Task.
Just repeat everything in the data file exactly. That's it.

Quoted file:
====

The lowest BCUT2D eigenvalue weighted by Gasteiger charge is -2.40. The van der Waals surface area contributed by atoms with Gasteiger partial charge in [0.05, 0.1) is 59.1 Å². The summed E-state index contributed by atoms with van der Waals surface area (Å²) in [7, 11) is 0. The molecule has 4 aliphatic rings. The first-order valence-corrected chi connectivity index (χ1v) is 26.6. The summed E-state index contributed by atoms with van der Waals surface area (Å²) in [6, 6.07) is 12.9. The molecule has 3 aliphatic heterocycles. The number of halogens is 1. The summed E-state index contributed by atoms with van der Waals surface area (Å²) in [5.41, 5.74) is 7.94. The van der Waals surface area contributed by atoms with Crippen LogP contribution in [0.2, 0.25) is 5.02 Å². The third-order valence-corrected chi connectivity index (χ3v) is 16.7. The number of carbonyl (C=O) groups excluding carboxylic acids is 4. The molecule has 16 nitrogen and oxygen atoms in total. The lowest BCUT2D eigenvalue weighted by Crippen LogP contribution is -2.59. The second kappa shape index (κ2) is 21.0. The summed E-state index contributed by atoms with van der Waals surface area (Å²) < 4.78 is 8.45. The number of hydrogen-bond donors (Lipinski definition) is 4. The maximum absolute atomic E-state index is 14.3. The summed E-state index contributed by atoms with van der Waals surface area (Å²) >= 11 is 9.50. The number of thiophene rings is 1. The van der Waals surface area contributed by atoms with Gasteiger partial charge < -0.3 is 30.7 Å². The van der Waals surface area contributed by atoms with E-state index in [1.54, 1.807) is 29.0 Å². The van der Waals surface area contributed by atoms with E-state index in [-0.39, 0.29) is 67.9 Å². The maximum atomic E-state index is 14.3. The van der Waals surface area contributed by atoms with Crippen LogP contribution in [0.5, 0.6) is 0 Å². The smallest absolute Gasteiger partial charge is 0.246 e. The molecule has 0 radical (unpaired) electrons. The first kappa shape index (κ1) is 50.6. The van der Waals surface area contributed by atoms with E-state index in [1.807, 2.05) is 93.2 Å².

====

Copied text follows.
The lowest BCUT2D eigenvalue weighted by Gasteiger charge is -2.40. The van der Waals surface area contributed by atoms with Gasteiger partial charge in [0.05, 0.1) is 59.1 Å². The summed E-state index contributed by atoms with van der Waals surface area (Å²) in [7, 11) is 0. The molecule has 4 aliphatic rings. The first-order valence-corrected chi connectivity index (χ1v) is 26.6. The summed E-state index contributed by atoms with van der Waals surface area (Å²) in [6, 6.07) is 12.9. The molecule has 3 aliphatic heterocycles. The number of halogens is 1. The summed E-state index contributed by atoms with van der Waals surface area (Å²) in [5.41, 5.74) is 7.94. The van der Waals surface area contributed by atoms with Crippen LogP contribution in [0.2, 0.25) is 5.02 Å². The third-order valence-corrected chi connectivity index (χ3v) is 16.7. The number of carbonyl (C=O) groups excluding carboxylic acids is 4. The molecule has 16 nitrogen and oxygen atoms in total. The lowest BCUT2D eigenvalue weighted by Crippen LogP contribution is -2.59. The second kappa shape index (κ2) is 21.0. The summed E-state index contributed by atoms with van der Waals surface area (Å²) < 4.78 is 8.45. The number of hydrogen-bond donors (Lipinski definition) is 4. The maximum absolute atomic E-state index is 14.3. The summed E-state index contributed by atoms with van der Waals surface area (Å²) >= 11 is 9.50. The number of thiophene rings is 1. The van der Waals surface area contributed by atoms with Gasteiger partial charge < -0.3 is 30.7 Å². The van der Waals surface area contributed by atoms with E-state index in [1.54, 1.807) is 29.0 Å². The van der Waals surface area contributed by atoms with E-state index in [-0.39, 0.29) is 67.9 Å². The maximum atomic E-state index is 14.3. The van der Waals surface area contributed by atoms with Crippen LogP contribution in [0.5, 0.6) is 0 Å². The smallest absolute Gasteiger partial charge is 0.246 e. The molecule has 0 radical (unpaired) electrons. The first kappa shape index (κ1) is 50.6. The van der Waals surface area contributed by atoms with E-state index in [1.807, 2.05) is 93.2 Å².